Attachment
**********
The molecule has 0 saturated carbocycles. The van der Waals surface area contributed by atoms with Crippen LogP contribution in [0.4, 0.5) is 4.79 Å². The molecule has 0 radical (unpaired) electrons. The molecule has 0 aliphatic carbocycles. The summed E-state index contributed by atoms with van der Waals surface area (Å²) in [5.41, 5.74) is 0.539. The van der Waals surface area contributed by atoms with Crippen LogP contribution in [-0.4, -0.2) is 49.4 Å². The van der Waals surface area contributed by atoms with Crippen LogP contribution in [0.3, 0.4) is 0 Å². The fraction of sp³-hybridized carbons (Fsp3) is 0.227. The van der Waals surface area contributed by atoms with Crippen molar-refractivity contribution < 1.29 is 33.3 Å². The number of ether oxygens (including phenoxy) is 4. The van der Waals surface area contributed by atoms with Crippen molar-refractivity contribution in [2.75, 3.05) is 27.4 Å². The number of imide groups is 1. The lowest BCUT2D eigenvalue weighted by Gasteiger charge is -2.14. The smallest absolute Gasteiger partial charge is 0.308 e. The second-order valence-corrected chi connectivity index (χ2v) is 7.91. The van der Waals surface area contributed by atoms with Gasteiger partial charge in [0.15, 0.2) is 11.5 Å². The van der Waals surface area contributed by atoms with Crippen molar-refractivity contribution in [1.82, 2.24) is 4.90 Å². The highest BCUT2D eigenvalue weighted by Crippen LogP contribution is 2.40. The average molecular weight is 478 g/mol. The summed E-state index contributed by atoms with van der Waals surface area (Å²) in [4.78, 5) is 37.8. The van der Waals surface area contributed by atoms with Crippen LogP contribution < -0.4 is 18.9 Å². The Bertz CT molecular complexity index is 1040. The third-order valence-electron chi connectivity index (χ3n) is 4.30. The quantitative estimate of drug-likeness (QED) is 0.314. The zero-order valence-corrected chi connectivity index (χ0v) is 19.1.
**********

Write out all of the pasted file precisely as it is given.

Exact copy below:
The molecule has 0 saturated carbocycles. The van der Waals surface area contributed by atoms with Crippen LogP contribution in [0.4, 0.5) is 4.79 Å². The molecule has 0 radical (unpaired) electrons. The molecule has 0 aliphatic carbocycles. The summed E-state index contributed by atoms with van der Waals surface area (Å²) in [5.41, 5.74) is 0.539. The van der Waals surface area contributed by atoms with Crippen LogP contribution in [-0.4, -0.2) is 49.4 Å². The van der Waals surface area contributed by atoms with Crippen LogP contribution in [0.3, 0.4) is 0 Å². The fraction of sp³-hybridized carbons (Fsp3) is 0.227. The van der Waals surface area contributed by atoms with Crippen molar-refractivity contribution < 1.29 is 33.3 Å². The number of ether oxygens (including phenoxy) is 4. The van der Waals surface area contributed by atoms with Crippen molar-refractivity contribution in [2.75, 3.05) is 27.4 Å². The number of imide groups is 1. The lowest BCUT2D eigenvalue weighted by Gasteiger charge is -2.14. The smallest absolute Gasteiger partial charge is 0.308 e. The second-order valence-corrected chi connectivity index (χ2v) is 7.91. The van der Waals surface area contributed by atoms with Gasteiger partial charge in [0.15, 0.2) is 11.5 Å². The van der Waals surface area contributed by atoms with Crippen molar-refractivity contribution in [1.82, 2.24) is 4.90 Å². The highest BCUT2D eigenvalue weighted by Crippen LogP contribution is 2.40. The average molecular weight is 478 g/mol. The summed E-state index contributed by atoms with van der Waals surface area (Å²) in [4.78, 5) is 37.8. The van der Waals surface area contributed by atoms with Crippen LogP contribution < -0.4 is 18.9 Å². The Bertz CT molecular complexity index is 1040. The third-order valence-electron chi connectivity index (χ3n) is 4.30. The quantitative estimate of drug-likeness (QED) is 0.314. The zero-order valence-corrected chi connectivity index (χ0v) is 19.1.